The Relationship Between Core Strength and Groin Strains

//The Relationship Between Core Strength and Groin Strains

The Relationship Between Core Strength and Groin Strains

By |2018-10-05T12:58:32+00:00June 8th, 2015|Blog|

From intermediate hockey players to NHLers, the groin muscle strain is one of the most common injuries sustained on the ice.

The groin muscle is recruited during the complex movement pattern of the skating stride. This stride is required to produce explosive movements to allow the skater to keep up with the ever-changing direction of the puck. The instantaneous need to accelerate, decelerate, and change directions when playing hockey applies a great deal of strain and injury risk on the groin muscle. If factors affecting the recruitment of the groin muscle during the skating stride are not optimal, injury is likely.


The groin muscle actually refers to the adductor muscle group as well as the hip flexor muscle – iliopsoas. The adductor muscle group consists of 3 closely knit muscles, which originate from the inner pelvis, where the two pelvic bones join one another, and insert on to the inner aspect of the upper leg bone (femur). The hip flexor muscle attaches from the lower spine and pelvis, and inserts onto the head of the femur. A groin strain may involve either or both muscle groups.

Signs and Symptoms of Injury

  •     Tenderness on palpation of the affected muscle, usually close to its origin
  •     Reproduction of pain with elongation of the affected muscle
  •     Reproduction of pain with a contraction of the affected muscle
  •     Possible bruising and swelling

Accessory Factors Which May Contribute to Injury

A groin strain is rarely the result of excessive load applied to the muscle tissue. Often there are contributing factors predisposing the player to injury such as: mechanical dysfunction of the hip and/or pelvis, and lack of adequate core stability.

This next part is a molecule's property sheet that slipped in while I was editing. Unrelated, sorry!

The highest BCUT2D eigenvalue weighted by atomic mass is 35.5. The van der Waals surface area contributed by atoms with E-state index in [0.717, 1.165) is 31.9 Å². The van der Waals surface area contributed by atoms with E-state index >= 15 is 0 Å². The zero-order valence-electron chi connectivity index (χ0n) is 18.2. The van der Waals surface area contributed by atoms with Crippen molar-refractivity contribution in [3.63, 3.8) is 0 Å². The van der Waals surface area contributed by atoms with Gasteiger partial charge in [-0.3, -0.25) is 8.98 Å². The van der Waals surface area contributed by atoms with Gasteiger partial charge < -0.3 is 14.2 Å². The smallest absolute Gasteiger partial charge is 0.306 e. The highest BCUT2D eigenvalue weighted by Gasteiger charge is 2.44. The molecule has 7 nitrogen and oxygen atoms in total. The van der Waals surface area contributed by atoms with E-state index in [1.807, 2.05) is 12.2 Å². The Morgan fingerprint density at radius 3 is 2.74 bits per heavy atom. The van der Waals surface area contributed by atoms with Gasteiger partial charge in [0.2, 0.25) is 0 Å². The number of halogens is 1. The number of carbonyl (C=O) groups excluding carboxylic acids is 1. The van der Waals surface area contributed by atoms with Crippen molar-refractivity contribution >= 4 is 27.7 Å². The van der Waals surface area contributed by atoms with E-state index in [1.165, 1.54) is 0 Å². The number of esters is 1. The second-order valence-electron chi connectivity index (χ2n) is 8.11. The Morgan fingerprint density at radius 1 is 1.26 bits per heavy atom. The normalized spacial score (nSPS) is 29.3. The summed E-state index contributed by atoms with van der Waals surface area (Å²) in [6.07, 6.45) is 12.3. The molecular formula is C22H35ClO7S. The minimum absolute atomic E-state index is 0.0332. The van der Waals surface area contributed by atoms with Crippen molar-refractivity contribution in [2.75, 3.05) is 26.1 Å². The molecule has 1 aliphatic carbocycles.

Mechanical dysfunction refers to joint mobility restrictions. As stated earlier, the groin muscles insert into the pelvis, and the pelvis articulates with the tailbone (sacrum). This joint is called the Sacro-iliac joint, commonly referred to as the SI joint. If movement restriction exists at the SI joint, then the system as a whole is not operating in the fashion of which it is designed to absorb strain. The result being, stresses such as skating may not adequately be absorbed, and injury occurs at the weakest point of the system. This may result in a groin strain or injuries somewhere else in the system, i.e. the SI joint itself.

The same is true for the hip joint. Failure of normal hip mobility may predispose the groin muscle to be subjected to altered strain and result in injury. Joint mobility may be restricted for different reasons such as the effects of: habitual postures, poor ergonomics, muscle imbalances, and/or lack of appropriate treatment of previous injuries to the joint.

Core stability is also an important concept, which if lacking, predisposes the athlete to a multitude of various injuries. Unfortunately, core stability has become a “buzz” marketing word, and is commonly taught incorrectly by personal trainers, and even some physiotherapists.

Core stability refers to the deep muscle groups of the lumbar spine, which if properly recruited, creates stability of the “core”. On numerous occasions, patients have shown me exercises that they have been taught by various professionals to work on their “core” muscles. Usually these exercises involve strengthening the rectus abdominus and internal/external oblique muscles, commonly referred to as your “six pack” muscles, which are not your “core stability” muscles. Physiotherapist Angus Driver has written a previous E-report on this concept in May 2003; check out our blog archives.